Yesterday, a friend of mine who is relatively new to the outdoors phoned me and asked if I might provide sound advice about waders. This was wise of him, since I possess a high level of expertise regarding the characteristics that make a bad pair of waders, plus I also know the sounds a person makes shortly after discovering they are wearing a bad pair.
It is usually, “@#$!” Followed by “*#@!$!”
Not to brag, but some anglers consider me one of the world’s leading experts in the field of buying bad waders.
Many folks are also familiar with Galea’s formula expressing how to tell if you are wearing bad waders – it being WI (water inside) is greater than WO (water outside). If that is the case, you are probably wearing a faulty pair of waders.
Like all great scientific discoveries, mine has an interesting story. I was testing a new pair of waders in my bathtub lab, as learned men are wont to do. That’s when I realized something was different. You see, while there was a lot of water on the outside of my waders, there was none on the inside of my waders.This was an almost forgotten sensation for me, since I hadn’t worn a leak-free set of waders in years.
Suddenly I experienced what we scientific types call a Eureka moment. And that’s why I yelled that word aloud.
That awkward, lonely scream, coming from so near the toilet, caused my wife to run into the washroom – something she is normally loathe to do after I have been in it – and ask, “Are you OK?”
In response, I struck a noble pose, which is no small feat when you are standing in a bathtub, surrounded by rubber ducks, wearing nothing but a pair of chest waders.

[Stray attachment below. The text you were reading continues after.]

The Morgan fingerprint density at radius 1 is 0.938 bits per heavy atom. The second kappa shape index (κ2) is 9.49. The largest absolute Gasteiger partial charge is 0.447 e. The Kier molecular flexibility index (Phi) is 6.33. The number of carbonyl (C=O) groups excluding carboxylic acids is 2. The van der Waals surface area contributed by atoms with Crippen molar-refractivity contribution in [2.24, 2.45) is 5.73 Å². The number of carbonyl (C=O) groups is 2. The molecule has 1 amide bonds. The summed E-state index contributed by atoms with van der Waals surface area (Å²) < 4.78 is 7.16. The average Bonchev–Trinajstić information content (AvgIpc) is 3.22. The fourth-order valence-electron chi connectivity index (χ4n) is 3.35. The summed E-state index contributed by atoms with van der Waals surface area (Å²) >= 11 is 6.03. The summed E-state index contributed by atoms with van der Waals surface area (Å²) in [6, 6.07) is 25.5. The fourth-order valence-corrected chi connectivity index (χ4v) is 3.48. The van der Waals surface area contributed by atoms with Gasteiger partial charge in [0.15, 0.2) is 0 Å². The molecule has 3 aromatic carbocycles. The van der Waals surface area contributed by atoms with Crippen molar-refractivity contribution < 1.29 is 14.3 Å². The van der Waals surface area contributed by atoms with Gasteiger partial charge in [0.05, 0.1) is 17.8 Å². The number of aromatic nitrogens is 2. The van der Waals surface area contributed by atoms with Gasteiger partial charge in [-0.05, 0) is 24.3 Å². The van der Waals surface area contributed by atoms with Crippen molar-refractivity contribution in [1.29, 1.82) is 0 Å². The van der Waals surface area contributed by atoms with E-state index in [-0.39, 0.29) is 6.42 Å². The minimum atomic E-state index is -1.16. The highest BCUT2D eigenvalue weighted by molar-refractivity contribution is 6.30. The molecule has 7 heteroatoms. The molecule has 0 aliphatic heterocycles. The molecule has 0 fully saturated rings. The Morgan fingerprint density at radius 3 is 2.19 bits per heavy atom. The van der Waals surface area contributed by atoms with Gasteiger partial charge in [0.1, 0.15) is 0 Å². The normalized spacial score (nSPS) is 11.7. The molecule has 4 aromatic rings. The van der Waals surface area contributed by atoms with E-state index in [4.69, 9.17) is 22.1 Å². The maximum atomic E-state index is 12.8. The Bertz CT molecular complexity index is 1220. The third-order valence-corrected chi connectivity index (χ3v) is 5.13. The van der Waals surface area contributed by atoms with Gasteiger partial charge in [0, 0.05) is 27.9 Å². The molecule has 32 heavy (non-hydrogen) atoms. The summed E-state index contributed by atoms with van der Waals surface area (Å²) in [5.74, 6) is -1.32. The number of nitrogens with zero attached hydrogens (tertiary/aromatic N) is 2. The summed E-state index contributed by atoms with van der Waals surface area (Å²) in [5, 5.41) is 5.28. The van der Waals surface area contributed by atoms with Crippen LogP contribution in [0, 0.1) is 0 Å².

Then, sensing the gravity of the moment, I looked her in the eyes and told her that I merely yelled ‘Eureka!’ because I had made a great discovery and that’s the only time you can use the word correctly. I also advised her to use her phone to take a photo of this historic occasion.
“Oh, don’t worry. I’ll take a photo, all right,” she replied, and then, left giggling and muttering, “Wait ’til my friends see this.”
I won’t lie, it was touching to know she wanted to brag to her friends about my work.
A normal scientist would have rested on his laurels. But, as you might have by now surmised, I am definitely not normal.
I knew I needed more data. For, although I had made great strides in confirming that the main characteristic of a good set of waders was dryness on the inside, I had not explained why sometimes waders which had no punctures in them could still get wet on the inside. I was at a loss to explain this until that fateful day when I was walked toward the river and ran into that huge bear. After breaking land-speed records on the way back to the car, I discovered that my waders were now dry on the outside and decidedly less so on the inside.
This was not particularly useful information, or even much of a mystery, but it did allow me the opportunity to, once again, yell “Eureka!”
And that’s all a scientist can ask for.